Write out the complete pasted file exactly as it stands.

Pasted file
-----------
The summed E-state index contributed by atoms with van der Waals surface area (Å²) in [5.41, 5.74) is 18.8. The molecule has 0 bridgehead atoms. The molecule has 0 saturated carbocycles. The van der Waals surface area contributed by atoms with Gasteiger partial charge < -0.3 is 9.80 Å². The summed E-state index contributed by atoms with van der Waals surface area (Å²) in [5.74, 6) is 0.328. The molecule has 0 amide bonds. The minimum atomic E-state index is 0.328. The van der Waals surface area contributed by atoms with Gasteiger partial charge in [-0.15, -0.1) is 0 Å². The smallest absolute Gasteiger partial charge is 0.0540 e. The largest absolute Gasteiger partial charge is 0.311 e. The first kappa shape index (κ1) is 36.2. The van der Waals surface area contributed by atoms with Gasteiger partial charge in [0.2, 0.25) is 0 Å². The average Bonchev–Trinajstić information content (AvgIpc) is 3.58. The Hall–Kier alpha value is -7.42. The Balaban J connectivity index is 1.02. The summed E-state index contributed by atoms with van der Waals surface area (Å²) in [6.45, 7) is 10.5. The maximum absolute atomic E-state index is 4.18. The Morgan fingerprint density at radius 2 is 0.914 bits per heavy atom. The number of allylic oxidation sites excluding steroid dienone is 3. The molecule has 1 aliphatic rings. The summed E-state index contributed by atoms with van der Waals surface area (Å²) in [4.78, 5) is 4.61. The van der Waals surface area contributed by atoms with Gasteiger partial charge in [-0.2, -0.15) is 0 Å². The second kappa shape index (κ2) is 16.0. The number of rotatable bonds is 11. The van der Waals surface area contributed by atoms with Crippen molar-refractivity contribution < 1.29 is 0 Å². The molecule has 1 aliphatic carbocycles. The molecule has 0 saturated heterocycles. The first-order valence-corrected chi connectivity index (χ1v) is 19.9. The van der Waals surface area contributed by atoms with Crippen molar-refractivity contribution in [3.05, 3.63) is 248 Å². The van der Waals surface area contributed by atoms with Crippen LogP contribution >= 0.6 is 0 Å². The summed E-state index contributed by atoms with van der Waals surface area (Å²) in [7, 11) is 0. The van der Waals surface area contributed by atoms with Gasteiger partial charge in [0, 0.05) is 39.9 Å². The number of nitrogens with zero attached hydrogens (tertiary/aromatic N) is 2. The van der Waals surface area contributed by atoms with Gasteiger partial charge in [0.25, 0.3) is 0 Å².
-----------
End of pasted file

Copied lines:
The summed E-state index contributed by atoms with van der Waals surface area (Å²) in [5.41, 5.74) is 18.8. The molecule has 0 bridgehead atoms. The molecule has 0 saturated carbocycles. The van der Waals surface area contributed by atoms with Gasteiger partial charge < -0.3 is 9.80 Å². The summed E-state index contributed by atoms with van der Waals surface area (Å²) in [5.74, 6) is 0.328. The molecule has 0 amide bonds. The minimum atomic E-state index is 0.328. The van der Waals surface area contributed by atoms with Gasteiger partial charge in [-0.15, -0.1) is 0 Å². The smallest absolute Gasteiger partial charge is 0.0540 e. The largest absolute Gasteiger partial charge is 0.311 e. The first kappa shape index (κ1) is 36.2. The van der Waals surface area contributed by atoms with Gasteiger partial charge in [0.2, 0.25) is 0 Å². The average Bonchev–Trinajstić information content (AvgIpc) is 3.58. The Hall–Kier alpha value is -7.42. The Balaban J connectivity index is 1.02. The summed E-state index contributed by atoms with van der Waals surface area (Å²) in [6.45, 7) is 10.5. The maximum absolute atomic E-state index is 4.18. The Morgan fingerprint density at radius 2 is 0.914 bits per heavy atom. The number of allylic oxidation sites excluding steroid dienone is 3. The molecule has 1 aliphatic rings. The summed E-state index contributed by atoms with van der Waals surface area (Å²) in [4.78, 5) is 4.61. The van der Waals surface area contributed by atoms with Gasteiger partial charge in [-0.2, -0.15) is 0 Å². The second kappa shape index (κ2) is 16.0. The number of rotatable bonds is 11. The van der Waals surface area contributed by atoms with Crippen molar-refractivity contribution < 1.29 is 0 Å². The molecule has 1 aliphatic carbocycles. The molecule has 0 saturated heterocycles. The first-order valence-corrected chi connectivity index (χ1v) is 19.9. The van der Waals surface area contributed by atoms with Crippen molar-refractivity contribution in [3.05, 3.63) is 248 Å². The van der Waals surface area contributed by atoms with Crippen LogP contribution >= 0.6 is 0 Å². The summed E-state index contributed by atoms with van der Waals surface area (Å²) in [7, 11) is 0. The van der Waals surface area contributed by atoms with Gasteiger partial charge in [0, 0.05) is 39.9 Å². The number of nitrogens with zero attached hydrogens (tertiary/aromatic N) is 2. The van der Waals surface area contributed by atoms with Gasteiger partial charge in [0.25, 0.3) is 0 Å².